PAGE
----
There are, of course, some risks associated with using marijuana. These risks, however, should be weighed against the harms associated with current marijuana policy. Every comprehensive, objective commission that has examined marijuana throughout the past 100 years has concluded that criminalization of adult marijuana use does more harm than marijuana use itself, including President Nixon's 1972 marijuana commission, the National Academy of Sciences' 1982 marijuana report, and recent government reports in Canada and the United Kingdom.

As drug war violence rises in Mexico and along the U.S.-Mexican border, more and more policymakers are calling for a national debate on reforming our country's failed marijuana policies. Many parts of Mexico today are like Chicago during the days of alcohol Prohibition and Al Capone — times 50. The U.S. Joint Forces Command recently warned that the Mexican government is in danger of becoming a weak and failed state and could descend into chaos, which could cause tens, perhaps hundreds, of thousands of Mexicans to flee into the United States.

In the border city of El Paso, Texas, where several Mexican mayors live and commute to work out of fear their families will be killed if they live in Mexico, the city council passed a resolution in January calling on Congress to debate drug legalization as a way of reducing prohibition-related violence.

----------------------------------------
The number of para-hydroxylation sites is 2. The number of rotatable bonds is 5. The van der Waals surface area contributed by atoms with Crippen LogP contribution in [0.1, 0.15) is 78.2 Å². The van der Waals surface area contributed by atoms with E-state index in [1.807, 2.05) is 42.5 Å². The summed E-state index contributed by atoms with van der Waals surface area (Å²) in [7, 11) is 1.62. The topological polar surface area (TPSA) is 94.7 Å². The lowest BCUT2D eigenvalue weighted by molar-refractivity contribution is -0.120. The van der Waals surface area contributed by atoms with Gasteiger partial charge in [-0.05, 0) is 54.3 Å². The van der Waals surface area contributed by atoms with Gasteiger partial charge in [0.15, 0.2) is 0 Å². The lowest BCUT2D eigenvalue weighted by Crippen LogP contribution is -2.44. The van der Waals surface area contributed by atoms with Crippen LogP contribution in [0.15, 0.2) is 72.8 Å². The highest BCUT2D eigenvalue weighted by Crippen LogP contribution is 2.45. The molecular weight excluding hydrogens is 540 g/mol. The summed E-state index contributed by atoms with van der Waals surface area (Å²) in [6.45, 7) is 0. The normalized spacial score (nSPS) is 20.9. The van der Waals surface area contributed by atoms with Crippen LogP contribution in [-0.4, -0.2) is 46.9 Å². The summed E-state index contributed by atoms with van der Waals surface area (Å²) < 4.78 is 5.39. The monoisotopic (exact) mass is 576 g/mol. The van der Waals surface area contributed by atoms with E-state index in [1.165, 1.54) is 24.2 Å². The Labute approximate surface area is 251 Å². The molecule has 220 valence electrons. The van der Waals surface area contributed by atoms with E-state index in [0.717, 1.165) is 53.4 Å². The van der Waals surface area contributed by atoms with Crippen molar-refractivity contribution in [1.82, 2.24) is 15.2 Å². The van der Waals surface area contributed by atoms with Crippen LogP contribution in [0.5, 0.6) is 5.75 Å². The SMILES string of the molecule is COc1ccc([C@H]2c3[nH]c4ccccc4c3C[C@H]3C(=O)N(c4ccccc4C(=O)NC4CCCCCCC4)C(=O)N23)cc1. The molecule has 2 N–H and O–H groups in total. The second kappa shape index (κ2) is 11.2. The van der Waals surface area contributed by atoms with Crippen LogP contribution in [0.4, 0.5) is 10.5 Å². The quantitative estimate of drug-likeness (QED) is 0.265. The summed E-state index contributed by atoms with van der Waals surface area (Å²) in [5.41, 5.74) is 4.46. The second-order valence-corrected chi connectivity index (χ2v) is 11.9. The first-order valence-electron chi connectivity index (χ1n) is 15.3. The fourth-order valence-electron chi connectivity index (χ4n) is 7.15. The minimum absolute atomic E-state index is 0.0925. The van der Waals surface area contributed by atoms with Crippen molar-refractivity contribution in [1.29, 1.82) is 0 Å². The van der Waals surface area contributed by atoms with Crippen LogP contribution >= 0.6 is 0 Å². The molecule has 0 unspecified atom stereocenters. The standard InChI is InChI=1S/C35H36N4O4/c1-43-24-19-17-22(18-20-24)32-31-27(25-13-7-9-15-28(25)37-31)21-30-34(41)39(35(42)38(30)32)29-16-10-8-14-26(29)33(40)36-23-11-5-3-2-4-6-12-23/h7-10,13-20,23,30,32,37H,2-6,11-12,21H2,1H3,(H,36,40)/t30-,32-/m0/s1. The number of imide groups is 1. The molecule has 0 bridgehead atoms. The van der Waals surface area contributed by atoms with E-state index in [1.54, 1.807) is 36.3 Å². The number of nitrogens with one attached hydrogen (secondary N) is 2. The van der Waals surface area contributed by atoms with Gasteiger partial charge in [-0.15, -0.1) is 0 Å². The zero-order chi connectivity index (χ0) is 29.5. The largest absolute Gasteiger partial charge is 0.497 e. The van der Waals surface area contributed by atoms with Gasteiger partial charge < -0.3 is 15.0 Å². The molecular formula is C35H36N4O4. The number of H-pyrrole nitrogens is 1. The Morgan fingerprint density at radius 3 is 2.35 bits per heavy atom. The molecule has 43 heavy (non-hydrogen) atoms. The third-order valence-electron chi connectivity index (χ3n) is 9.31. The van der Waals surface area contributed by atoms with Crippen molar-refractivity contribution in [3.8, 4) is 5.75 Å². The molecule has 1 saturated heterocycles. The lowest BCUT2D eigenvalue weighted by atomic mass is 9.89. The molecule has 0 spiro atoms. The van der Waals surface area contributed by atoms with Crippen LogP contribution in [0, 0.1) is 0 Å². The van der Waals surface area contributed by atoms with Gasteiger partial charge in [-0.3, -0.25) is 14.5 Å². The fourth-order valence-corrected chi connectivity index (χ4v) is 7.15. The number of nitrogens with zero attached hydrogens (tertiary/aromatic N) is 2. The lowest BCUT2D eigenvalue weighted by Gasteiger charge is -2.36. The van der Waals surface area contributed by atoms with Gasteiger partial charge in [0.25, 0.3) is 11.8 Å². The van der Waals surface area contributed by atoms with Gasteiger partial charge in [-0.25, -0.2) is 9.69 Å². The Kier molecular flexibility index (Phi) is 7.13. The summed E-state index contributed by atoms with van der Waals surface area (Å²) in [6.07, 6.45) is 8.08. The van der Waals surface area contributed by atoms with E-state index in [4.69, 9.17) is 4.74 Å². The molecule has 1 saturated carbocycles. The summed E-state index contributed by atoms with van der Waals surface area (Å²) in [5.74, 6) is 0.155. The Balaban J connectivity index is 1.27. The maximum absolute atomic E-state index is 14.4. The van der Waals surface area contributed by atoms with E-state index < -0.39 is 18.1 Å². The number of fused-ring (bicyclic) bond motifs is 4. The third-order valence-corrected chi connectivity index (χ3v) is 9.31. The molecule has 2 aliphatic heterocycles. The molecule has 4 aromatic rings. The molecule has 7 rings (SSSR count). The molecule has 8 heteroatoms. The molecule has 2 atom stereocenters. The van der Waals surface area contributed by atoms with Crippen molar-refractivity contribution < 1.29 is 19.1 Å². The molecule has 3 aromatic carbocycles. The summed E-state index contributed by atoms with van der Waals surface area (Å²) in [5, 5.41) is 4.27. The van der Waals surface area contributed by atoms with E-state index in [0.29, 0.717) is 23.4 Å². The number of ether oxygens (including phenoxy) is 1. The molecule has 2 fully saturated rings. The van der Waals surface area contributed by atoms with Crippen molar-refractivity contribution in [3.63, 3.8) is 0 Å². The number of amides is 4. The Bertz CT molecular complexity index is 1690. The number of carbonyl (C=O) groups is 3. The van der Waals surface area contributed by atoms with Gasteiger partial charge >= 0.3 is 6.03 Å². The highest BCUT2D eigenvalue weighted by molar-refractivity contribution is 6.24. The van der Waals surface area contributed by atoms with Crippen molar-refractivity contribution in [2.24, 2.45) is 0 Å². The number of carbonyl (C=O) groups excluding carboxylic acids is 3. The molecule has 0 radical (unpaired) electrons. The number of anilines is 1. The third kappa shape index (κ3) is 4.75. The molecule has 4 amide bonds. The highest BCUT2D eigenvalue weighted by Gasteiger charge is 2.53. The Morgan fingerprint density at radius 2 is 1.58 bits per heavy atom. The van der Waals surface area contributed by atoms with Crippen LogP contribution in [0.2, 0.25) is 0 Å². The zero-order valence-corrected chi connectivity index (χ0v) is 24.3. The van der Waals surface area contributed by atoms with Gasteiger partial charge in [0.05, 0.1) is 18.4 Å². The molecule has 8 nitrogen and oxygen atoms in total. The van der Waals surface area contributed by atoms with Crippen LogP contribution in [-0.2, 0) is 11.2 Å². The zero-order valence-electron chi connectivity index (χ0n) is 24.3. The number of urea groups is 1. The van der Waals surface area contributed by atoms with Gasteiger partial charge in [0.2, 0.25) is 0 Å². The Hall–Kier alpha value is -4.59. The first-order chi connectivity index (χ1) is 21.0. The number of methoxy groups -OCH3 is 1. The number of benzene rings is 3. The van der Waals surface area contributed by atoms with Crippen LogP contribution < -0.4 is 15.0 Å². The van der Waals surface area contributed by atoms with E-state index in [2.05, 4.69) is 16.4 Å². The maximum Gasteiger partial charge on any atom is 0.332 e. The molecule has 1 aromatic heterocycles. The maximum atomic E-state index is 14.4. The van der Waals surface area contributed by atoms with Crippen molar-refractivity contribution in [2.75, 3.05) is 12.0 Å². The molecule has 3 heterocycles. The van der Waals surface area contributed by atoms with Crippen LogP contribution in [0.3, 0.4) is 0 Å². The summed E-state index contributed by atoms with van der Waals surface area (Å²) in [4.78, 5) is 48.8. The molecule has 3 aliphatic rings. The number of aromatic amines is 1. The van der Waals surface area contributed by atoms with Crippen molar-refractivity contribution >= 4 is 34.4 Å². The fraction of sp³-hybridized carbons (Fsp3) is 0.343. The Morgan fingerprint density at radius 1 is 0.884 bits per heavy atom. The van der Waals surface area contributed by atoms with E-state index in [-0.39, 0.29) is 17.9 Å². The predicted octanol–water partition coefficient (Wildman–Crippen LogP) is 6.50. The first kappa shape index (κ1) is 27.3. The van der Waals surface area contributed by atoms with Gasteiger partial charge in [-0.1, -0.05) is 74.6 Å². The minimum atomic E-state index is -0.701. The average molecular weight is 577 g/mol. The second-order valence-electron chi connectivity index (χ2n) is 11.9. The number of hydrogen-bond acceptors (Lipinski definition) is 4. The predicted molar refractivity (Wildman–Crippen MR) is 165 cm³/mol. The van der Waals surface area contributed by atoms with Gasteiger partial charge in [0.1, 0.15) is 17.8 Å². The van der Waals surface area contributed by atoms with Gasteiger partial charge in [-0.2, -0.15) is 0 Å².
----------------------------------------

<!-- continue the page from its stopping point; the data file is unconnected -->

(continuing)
In February, the Latin-American Commission on Drugs and Democracy, a high-level commission co-chaired by former presidents of Brazil, Colombia and Mexico, called for a "paradigm shift" in global drug policy, including decriminalizing marijuana and "breaking the taboo" on open and robust debate about all drug-policy options.

The attorney general of Arizona, citing evidence that Mexican drug trafficking organizations get 60 percent to 80 percent of their revenue from marijuana, has suggested that national policymakers debate legalizing marijuana as a way to cripple both Mexican and U.S. gangs. Although he was careful to say he wasn't advocating legalization, he nevertheless asked the right question: Should marijuana be taxed and regulated like alcohol?

It's a question being debated almost weekly now on CNN, MSNBC and Fox News. It's starting to pop up in congressional hearings, too. With strong poll numbers in support of reform, rising state and federal deficits, overflowing prisons, and a national security crisis on our southern border, we may very well be at a tipping point on this issue. Now is the time for policymakers, columnists and leaders in both the conservative and progressive movements who support reform to speak out.

Hundreds of thousands of Americans a year are arrested for marijuana. Doors are kicked in. Children are put into foster care. Cars, houses and bank accounts are seized without trial. Yet it's hard to find a presidential candidate or Supreme Court justice who hasn't smoked marijuana. Reform will happen. It's just a question of how many tax dollars will be wasted before elected officials catch up with the American people.

Bill Piper is the director of national affairs at the Drug Policy Alliance, and Ethan Nadelmann is the executive director of the Drug Policy Alliance (www.drugpolicy.org).